These facts about the power of music seem to fly in the face f the progressive loss of memories associated with Alzheimer’s disease, starting with the most recent and steadily erasing long-ago memories going back in time. However, it is important to know that memories of music are “wired” differently in the brain than other memories; it is almost as if the brain is made to contain music. Whereas short-term memories are stored in the hippocampus, music is stored every­ where in the brain, and music with all of its emotional meanings continues to be accessible to people with Alzheimer’s. Even when they have lost the ability to speak, many can still sing!

What a powerful idea this is! If caregivers fully appreciated the significance of music they would use it all the time to facilitate many activities of daily living. Caregivers have shared that they engage the person with Alzheimer’s in singing while the individual is bathing and dressing. Nurses sometimes use music while they are performing a painful procedure such as dressing a wound or drawing blood. They know that music can distract, soothe, and engage the person with Alzheimer’s disease.

Thirty-two Alzheimer’s patients participated in a research study conducted by Brandon Ally, an assistant professor at Boston University who examined the power of music and found that these subjects were able to learn more lyrics. when the words were set to music than when they were spoken. Ally believes that the results of the study suggest that those with Alzheimer’s could be helped to remember things that are both necessary to their independence and well-being. For instance,creating a short ditty about taking medications or the importance of brushing one’s teeth might help those with Alzheimer’s to maintain the abilities to perform these necessary skills. This was the first study to demonstrate that using music can help people with Alzheimer’s to learn new information through the use of music.

In a famous YouTube video, Man In Nursing Home Reacts To Hearing Music From His Era, we see Henry, a man who was almost totally unresponsive, begin to respond with sound, movement and facial animation when he uses an iPod programmed with “Henry’s music. “After the iPod is removed, Henry is not only quite spirited but totally involved in the ensuing conversation. He is able to discuss his favorite musician, Cab Calloway, and when asked “What is your favorite Cab Calloway song?” Henry begins to sing ‘Tl! be home for Christmas.” Not only is his speech perfectly clear, his face is expressive and he uses his hands in explaining the emotional power of music. The interviewer inquires of Henry “What does Cab Calloway’s music mean to you?” And Henry talks about what music does for him: that the good Lord changed him through music and made him a “holy man.” Henry’s transformation is nothing short of miraculous and raises questions about why music is not used in every home where someone with Alzheimer’s is cared for, in every assisted living facility and in every skilled nursing home.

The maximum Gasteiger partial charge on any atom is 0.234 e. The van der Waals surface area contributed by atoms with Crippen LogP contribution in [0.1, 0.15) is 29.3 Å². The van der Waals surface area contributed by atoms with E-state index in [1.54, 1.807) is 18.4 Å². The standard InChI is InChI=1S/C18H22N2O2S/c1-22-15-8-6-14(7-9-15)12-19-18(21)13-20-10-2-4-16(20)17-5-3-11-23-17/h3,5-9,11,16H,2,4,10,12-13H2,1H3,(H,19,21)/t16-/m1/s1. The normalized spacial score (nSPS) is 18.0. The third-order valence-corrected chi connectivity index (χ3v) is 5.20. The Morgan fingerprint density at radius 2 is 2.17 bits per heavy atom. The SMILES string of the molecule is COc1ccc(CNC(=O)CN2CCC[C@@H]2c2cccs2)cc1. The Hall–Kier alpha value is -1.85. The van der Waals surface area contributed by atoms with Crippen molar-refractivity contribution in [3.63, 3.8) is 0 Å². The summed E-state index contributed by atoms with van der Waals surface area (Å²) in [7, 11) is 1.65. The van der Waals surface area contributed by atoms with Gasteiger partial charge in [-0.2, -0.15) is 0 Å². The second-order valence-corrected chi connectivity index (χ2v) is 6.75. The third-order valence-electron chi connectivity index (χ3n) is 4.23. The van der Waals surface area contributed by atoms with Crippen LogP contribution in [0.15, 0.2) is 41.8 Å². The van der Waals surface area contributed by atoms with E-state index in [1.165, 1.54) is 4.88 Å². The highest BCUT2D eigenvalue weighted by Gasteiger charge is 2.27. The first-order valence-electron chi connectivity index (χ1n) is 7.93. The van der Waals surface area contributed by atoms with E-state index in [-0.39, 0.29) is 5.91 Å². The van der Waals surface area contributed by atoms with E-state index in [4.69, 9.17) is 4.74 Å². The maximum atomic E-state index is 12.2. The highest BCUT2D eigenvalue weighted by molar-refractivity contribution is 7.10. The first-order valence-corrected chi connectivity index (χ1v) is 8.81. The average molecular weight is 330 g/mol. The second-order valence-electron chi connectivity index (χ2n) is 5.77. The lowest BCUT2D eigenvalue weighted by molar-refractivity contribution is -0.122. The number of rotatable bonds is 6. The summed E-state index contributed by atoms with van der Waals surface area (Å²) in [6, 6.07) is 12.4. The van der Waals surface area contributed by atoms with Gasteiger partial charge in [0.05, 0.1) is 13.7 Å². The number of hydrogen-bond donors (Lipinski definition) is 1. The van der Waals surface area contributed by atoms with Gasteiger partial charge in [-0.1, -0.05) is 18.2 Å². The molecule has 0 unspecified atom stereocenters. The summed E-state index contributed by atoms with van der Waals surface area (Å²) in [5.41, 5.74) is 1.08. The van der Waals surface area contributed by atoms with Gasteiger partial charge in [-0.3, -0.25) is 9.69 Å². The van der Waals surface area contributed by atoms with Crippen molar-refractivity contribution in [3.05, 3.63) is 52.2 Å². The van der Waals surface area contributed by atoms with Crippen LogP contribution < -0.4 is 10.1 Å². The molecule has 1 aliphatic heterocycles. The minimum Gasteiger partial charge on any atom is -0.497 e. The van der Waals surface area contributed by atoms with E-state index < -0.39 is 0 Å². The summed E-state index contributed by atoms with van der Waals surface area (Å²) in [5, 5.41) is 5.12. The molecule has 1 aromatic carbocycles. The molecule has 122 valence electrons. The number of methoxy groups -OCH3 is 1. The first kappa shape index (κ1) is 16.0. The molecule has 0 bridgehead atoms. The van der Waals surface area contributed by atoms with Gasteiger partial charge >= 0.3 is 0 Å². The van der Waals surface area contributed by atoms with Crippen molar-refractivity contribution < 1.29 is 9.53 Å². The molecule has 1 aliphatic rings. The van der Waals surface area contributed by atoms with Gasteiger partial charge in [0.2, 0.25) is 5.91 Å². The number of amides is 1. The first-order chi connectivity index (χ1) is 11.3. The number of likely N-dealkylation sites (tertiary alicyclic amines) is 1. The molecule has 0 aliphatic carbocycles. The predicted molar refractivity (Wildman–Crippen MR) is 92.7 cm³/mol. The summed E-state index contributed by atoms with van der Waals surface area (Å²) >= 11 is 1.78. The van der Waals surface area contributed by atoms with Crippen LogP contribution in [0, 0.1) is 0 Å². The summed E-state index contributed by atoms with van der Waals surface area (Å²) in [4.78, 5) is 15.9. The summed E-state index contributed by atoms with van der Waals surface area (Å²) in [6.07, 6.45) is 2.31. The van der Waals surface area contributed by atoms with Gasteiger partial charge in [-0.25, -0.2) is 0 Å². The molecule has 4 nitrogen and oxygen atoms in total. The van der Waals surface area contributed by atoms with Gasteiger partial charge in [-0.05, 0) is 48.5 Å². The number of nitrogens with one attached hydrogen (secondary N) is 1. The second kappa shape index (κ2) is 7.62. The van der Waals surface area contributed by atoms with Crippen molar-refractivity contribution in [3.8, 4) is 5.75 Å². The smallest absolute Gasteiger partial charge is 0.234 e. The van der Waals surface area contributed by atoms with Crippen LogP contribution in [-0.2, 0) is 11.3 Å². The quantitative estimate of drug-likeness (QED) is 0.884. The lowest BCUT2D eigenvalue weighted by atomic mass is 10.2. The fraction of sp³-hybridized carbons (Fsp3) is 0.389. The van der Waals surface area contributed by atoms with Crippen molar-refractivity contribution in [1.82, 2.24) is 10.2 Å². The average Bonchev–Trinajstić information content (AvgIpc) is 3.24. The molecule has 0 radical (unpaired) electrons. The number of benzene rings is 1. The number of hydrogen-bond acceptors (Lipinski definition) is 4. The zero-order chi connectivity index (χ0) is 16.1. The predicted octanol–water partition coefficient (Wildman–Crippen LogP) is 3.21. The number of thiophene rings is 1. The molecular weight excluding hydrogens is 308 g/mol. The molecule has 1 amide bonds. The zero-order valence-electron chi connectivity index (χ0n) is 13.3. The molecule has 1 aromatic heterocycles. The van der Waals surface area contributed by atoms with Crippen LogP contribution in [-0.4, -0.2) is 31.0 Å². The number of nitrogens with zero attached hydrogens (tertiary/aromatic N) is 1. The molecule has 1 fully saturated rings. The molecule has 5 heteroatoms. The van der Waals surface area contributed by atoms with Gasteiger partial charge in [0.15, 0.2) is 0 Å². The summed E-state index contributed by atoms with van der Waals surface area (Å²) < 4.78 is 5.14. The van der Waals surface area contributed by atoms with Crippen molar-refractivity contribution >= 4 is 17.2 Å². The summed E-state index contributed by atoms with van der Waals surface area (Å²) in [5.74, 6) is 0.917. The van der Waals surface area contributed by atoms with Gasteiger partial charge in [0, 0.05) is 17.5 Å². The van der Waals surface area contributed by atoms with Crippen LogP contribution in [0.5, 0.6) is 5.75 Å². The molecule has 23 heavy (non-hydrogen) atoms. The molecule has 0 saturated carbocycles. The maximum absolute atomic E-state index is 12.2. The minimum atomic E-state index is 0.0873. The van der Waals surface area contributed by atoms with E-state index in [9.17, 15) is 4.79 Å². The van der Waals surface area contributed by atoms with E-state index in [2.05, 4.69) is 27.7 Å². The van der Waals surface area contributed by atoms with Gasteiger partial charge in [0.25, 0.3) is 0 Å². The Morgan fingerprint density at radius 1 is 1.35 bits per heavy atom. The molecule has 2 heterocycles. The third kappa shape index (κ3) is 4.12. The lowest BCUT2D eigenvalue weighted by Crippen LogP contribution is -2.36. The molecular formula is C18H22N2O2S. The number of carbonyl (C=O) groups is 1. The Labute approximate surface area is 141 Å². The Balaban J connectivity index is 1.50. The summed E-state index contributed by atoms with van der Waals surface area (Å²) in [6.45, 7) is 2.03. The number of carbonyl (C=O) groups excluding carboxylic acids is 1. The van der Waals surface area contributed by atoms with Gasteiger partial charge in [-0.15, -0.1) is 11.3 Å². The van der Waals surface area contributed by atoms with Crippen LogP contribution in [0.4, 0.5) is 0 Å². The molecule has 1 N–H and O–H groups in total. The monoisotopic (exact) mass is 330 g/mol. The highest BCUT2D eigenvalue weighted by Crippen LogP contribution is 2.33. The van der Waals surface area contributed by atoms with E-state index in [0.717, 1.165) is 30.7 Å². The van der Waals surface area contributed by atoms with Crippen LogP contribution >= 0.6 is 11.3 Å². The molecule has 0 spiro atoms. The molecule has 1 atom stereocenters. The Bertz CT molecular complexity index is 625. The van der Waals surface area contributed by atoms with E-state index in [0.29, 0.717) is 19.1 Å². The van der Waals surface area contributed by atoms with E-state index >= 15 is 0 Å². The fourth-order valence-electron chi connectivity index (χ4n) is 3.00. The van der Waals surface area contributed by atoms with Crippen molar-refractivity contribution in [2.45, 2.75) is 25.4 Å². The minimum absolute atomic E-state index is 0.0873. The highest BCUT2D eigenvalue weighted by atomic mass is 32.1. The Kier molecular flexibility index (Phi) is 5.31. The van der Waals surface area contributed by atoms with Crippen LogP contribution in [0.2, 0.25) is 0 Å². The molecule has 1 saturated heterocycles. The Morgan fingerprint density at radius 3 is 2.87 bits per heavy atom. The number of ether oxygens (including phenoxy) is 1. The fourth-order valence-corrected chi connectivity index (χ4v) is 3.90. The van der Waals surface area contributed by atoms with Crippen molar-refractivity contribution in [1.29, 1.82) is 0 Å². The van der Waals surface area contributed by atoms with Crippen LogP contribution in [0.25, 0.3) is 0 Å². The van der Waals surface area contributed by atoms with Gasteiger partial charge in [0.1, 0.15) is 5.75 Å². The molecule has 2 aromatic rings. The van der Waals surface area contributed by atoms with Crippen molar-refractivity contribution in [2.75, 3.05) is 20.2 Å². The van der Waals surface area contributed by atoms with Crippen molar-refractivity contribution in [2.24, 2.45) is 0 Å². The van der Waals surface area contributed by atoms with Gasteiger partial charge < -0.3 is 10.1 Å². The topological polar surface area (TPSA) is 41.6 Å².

Music should be a routine part of care. Not only does it bring joy to the person with this terrible disease, it allows for continuing connections between the caregiver and the person with Alzheimer’s. It diminishes the lonely isolation that is part of the disease when the afflicted person appears to be locked in a world that is isolated and isolating to others.

One more story about the power of music. A gentleman named Ben shared this story about his wife who had been diagnosed with Alzheimer’s and was well into the middle stage when he placed her in a facility for care. Ben visited often and one of the techniques he used to stay connected to his wife and to make the visits pleasant and meaningful for both of them was to draw on his wife’s past history with music. She had sung for many years with the Sweet Adelines worldwide music group, and she retained her lovely singing voice despite the ravages of Alzheimer’s disease. Ben loaded music that his wife had sung throughout her years with the Sweet Adelines, he attached two sets of earphones – one set for his wife and one set for himself – and they would sing together. Music was a powerful connection between them that remained until his wife passed away.

Music is so important that we will revisit it again in other columns. The power of music to maintain connections, relationships , and joy in life can hardly be covered in one short column. More to come!

Reference:
1. Seligson, S, June 15, 2010 http://www.bu.edu/today/2010/music-boosts-memory-in-alzheimer%E2%80%99s/ Accessed July 8, 2012
2. Man In Nursing Home Reacts To Hearing Music From His Era (April 2012). (http:// www.yourube.com/watch?v=fyZQfOp73QM) www.youtube.com Accessed July 8, 2012

About the Author: Verna Benner Carson
P.D., PMHCNS-BC, is president of C&V Senior Care Specialists and Associate Professor of Nursing at Towson University in Baltimore, MD. Dr Carson can be reached at vcars10@verizon.net